Even during times of ‘normalcy’, or non-protest cycles, African descendants’ structural realities are constrained and shaped by oppressive targeting due to pervasive, institutionalized racism and capitalist exploitation. Repression against black people’s resistance activities historically has been especially heightened and involving a considerable amount of violence and public spectacle. For example, during enslavement those who escaped or rebelled were publicly whipped, beheaded in town squares, and subject to medieval torture devices. Prior to the Haitian Revolution, the most successful enslaved people’s rebellion, the French ‘breaking wheel’ was used to disembowel known maroon leaders. Co-conspirators in Denmark Vesey’s 1822 plot in South Carolina were publicly hanged; and members of the 1811 German Coast uprising in Louisiana were beheaded and had their heads put on spikes dotted along a major river. In each case, these measures were used to deter other rebels from taking their freedom into their own hands by standing up to societies that were founded on the assumption and structuration of black inferiority and subjugation. Continue reading
Yu, Henry (2001) Thinking Orientals: Migration, Contact, and Exoticism in Modern America, New York: NY: Oxford University Press.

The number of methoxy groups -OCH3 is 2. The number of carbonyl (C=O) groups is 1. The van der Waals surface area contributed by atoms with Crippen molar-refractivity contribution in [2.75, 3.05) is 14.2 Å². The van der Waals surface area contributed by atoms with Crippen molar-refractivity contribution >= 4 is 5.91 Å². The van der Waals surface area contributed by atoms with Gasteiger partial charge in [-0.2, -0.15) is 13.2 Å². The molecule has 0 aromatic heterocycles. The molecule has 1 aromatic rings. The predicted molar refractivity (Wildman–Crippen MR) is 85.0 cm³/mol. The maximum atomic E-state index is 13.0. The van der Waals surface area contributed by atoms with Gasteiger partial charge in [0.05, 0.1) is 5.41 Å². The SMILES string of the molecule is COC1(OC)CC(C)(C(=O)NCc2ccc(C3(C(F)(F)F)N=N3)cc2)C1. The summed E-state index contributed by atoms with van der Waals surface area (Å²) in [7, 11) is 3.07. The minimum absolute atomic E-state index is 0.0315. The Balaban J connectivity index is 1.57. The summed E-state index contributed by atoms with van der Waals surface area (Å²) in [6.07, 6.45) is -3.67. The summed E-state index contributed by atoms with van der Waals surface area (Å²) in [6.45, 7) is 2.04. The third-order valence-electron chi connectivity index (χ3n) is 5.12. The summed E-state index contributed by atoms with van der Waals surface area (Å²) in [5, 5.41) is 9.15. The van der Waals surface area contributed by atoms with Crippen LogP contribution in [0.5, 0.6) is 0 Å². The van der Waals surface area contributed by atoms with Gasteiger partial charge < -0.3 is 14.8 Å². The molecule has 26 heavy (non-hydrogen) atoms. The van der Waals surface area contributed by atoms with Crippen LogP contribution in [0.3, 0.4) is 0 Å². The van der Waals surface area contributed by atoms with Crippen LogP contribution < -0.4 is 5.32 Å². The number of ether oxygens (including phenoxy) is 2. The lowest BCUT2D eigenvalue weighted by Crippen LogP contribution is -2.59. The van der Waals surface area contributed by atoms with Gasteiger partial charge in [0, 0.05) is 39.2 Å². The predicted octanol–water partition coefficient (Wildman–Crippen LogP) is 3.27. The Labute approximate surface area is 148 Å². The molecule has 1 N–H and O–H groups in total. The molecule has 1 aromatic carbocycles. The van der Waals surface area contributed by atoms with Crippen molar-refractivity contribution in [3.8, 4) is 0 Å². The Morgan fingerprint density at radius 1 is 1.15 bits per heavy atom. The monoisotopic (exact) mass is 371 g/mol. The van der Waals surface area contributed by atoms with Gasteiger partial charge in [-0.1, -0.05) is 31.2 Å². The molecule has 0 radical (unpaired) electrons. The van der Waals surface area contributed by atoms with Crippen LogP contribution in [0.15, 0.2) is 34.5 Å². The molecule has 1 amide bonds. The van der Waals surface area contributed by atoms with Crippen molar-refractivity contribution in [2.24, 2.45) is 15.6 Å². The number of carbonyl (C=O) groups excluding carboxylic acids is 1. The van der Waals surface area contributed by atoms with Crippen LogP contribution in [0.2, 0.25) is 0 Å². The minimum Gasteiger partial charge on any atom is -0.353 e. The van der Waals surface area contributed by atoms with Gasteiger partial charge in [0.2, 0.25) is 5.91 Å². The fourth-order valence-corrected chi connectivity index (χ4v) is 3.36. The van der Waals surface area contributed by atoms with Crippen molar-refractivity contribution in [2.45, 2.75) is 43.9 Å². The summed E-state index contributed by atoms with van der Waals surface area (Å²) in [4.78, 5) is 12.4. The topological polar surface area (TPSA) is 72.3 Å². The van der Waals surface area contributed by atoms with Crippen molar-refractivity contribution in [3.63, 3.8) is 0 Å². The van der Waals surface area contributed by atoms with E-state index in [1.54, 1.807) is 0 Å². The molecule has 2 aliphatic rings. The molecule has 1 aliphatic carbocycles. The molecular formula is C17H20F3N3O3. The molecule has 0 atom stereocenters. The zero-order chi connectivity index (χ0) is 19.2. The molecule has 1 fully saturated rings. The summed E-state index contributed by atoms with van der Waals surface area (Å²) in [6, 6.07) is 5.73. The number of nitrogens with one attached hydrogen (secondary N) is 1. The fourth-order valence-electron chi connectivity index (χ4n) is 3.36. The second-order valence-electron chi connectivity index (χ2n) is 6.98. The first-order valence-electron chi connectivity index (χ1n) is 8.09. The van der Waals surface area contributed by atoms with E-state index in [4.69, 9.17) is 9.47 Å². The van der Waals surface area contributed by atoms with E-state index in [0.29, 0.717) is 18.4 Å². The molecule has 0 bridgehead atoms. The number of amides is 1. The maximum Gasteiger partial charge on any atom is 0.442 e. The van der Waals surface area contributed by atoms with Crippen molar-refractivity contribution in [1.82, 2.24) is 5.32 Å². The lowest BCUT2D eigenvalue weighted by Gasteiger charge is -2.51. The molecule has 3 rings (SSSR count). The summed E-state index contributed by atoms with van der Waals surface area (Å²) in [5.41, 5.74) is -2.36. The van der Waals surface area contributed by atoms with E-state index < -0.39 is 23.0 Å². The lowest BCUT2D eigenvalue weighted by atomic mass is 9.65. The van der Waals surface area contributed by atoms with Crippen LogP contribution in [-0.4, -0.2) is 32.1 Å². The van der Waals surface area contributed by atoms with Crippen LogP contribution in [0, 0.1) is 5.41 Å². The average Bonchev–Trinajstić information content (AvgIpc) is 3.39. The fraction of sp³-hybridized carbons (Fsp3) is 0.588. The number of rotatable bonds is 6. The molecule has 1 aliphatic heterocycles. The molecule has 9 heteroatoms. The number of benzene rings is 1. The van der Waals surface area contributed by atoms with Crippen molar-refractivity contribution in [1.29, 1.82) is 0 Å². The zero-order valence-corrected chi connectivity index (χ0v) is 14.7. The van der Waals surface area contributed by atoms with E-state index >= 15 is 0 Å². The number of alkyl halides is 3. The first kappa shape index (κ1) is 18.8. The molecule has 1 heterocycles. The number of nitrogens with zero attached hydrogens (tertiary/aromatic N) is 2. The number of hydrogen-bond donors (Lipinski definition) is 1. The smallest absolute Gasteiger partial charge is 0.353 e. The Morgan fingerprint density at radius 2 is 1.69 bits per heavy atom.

One of the joys of specializing in social movements is that so many of my colleagues are personally invested in activism on a grounded level. Most of us study movements because we care about social justice and want to understand how change happens or doesn’t happen. There are positives and negatives to this. We have a passion for rigorous research, but this passion can bias our work. Also, feeling detached and isolated within the “ivory tower” can create an academic existential crisis, especially for scholars who want to somehow benefit the movements they study. For these reasons, I chose to review Thinking Orientals: Migration, Contact, and Exoticism in Modern America, by Henry Yu (2001). It’s a theoretically driven historical account of Asian American studies in the Chicago School’s Sociology Department. Although it’s not directly related to social movements, it is entirely relevant to the pros and cons of being scholars who are personally invested in the subject(s) of our research. Continue reading
Every summer we have a tradition of offering readers a broad selection of great books to add to their summer reading lists. This year we asked contributors to recommend the one book social movement scholars and activists should be reading this summer. Contributors chose their favorite social movement or protest-related book, whether scholarly or activist, fiction or nonfiction, and wrote a short review. In past years, the selection of books has been diverse, and we hope to again offer something of interest to everyone. Here is the second installment of our Great Books for Summer Reading 2017 collection:
Many thanks to our wonderful group of contributors.
Jonathan Coley, Monmouth College (essay)
Erin Evans, University California-Irvine (essay)
Christopher Hausmann, Northwestern College (essay)
Justin Van Ness, University of Notre Dame (essay)
Ana Velitchkova, University of Mississippi (essay)
Editors in Chief,
Grace Yukich, David Ortiz, Rory McVeigh, Guillermo Trejo